Why You Should Minimize The Use of Bullet Points in Your Presentations
Don’t make points using bullets.
In theory, bullet points help you organize your key statements in an easily-digestible format: the list. The truth is, there are usually better ways to display that text other than a simple list.
You may be crafting your slide with good intentions by breaking your argument into multiple pieces to make it easier to read. That’s not how it always works out.
For one, bullet points are hard to scan. A long list of bullets on a single page can overwhelm the brain. This makes it harder than necessary to comprehend what you’re trying to say. Adding to that stress is the tedious task of switching between reading and listening during the presentation.
Dr. Christ Atherton, an award-winning lecturer for psychology confirmed this in her 2011 lecture. She claims that the use of bulleted lists in a presentation causes the audience to switch between listening and reading causing cognitive exhaustion.
According to Dr. Atherton, minimizing the cognitive exertion allows audience members to use their cognitive abilities to process and understand the information being presented.
In 2014, further research conducted by the International Journal of Business Communication (IJBC) backs up the inefficiency of bullet points in presentations.
“Subjects who were exposed to a graphic representation of the strategy paid significantly more attention to, agreed more with, and better recalled the strategy than did subjects who saw a (textually identical) bulleted list version.”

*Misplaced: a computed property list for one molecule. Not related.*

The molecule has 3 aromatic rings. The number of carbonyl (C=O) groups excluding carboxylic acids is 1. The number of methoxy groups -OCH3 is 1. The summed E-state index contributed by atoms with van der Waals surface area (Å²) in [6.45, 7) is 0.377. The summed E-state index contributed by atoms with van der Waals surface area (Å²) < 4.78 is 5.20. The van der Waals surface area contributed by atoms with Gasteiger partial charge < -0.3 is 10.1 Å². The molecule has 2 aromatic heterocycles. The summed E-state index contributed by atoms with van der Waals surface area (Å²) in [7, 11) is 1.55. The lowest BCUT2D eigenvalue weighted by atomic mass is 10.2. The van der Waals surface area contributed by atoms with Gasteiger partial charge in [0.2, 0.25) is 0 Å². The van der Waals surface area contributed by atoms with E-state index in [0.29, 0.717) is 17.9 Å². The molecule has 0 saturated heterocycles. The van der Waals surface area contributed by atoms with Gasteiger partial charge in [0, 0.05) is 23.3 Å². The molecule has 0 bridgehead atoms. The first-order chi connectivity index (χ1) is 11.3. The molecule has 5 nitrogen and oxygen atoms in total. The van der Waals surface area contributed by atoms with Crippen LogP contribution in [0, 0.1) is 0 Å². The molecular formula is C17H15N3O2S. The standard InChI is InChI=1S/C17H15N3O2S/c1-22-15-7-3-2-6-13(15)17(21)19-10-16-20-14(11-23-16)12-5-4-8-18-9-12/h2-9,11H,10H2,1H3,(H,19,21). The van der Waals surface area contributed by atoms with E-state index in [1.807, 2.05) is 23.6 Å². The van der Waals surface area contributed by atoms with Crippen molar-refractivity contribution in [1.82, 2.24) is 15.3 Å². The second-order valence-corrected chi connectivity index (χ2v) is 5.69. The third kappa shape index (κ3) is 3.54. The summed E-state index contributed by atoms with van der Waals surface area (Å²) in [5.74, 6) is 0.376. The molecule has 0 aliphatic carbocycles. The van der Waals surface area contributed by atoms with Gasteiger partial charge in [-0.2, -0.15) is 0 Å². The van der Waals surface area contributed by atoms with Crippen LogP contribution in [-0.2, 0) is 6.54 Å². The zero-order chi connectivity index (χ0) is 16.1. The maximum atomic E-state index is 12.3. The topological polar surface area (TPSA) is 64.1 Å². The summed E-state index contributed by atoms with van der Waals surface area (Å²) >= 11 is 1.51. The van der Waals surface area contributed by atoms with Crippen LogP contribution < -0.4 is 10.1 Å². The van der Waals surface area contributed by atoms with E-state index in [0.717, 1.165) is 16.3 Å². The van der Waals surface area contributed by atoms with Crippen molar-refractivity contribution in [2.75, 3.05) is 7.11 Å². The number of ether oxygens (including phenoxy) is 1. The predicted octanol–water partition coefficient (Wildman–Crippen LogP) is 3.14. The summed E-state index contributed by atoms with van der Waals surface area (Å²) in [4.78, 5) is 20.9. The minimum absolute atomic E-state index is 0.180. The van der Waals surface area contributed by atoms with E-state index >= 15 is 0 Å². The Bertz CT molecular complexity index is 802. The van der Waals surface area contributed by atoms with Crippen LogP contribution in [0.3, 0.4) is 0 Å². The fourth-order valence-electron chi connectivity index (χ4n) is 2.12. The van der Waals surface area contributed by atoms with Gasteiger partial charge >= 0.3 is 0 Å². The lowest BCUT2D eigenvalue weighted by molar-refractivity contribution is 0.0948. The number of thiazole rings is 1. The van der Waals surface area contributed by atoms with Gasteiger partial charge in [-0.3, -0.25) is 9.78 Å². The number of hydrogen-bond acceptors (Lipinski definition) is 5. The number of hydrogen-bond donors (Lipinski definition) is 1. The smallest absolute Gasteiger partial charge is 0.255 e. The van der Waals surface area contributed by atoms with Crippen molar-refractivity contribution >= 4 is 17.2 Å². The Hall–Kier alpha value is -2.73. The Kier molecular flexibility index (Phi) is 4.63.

Basically, if you can make something more visual instead of just text, do it.
So now that we know bullets are not the best option, what’s a good alternative layout in communicating your core message?
Choose Columns Over Bullets
Consider columns as your new best friend. Displaying your key statements in a series of columns translates text-heavy bullet points into an easy-to-digest visual layout. This makes it easier for audience members to process and understand the information presented to them.
Columns are also more scannable and legible. They help spread text evenly throughout the slide, giving the elements on the page enough breathing room so the eyes can focus on your key statements.
There are also a lot of ways to integrate design elements into this slide layout. Columns give you the opportunity to add icons and photos which help increase comprehension 60,000 times better compared to reading standalone text.
Putting It In Action
How you present your message is just as important as the message itself. Because of this, it’s important to find better ways to communicate your message.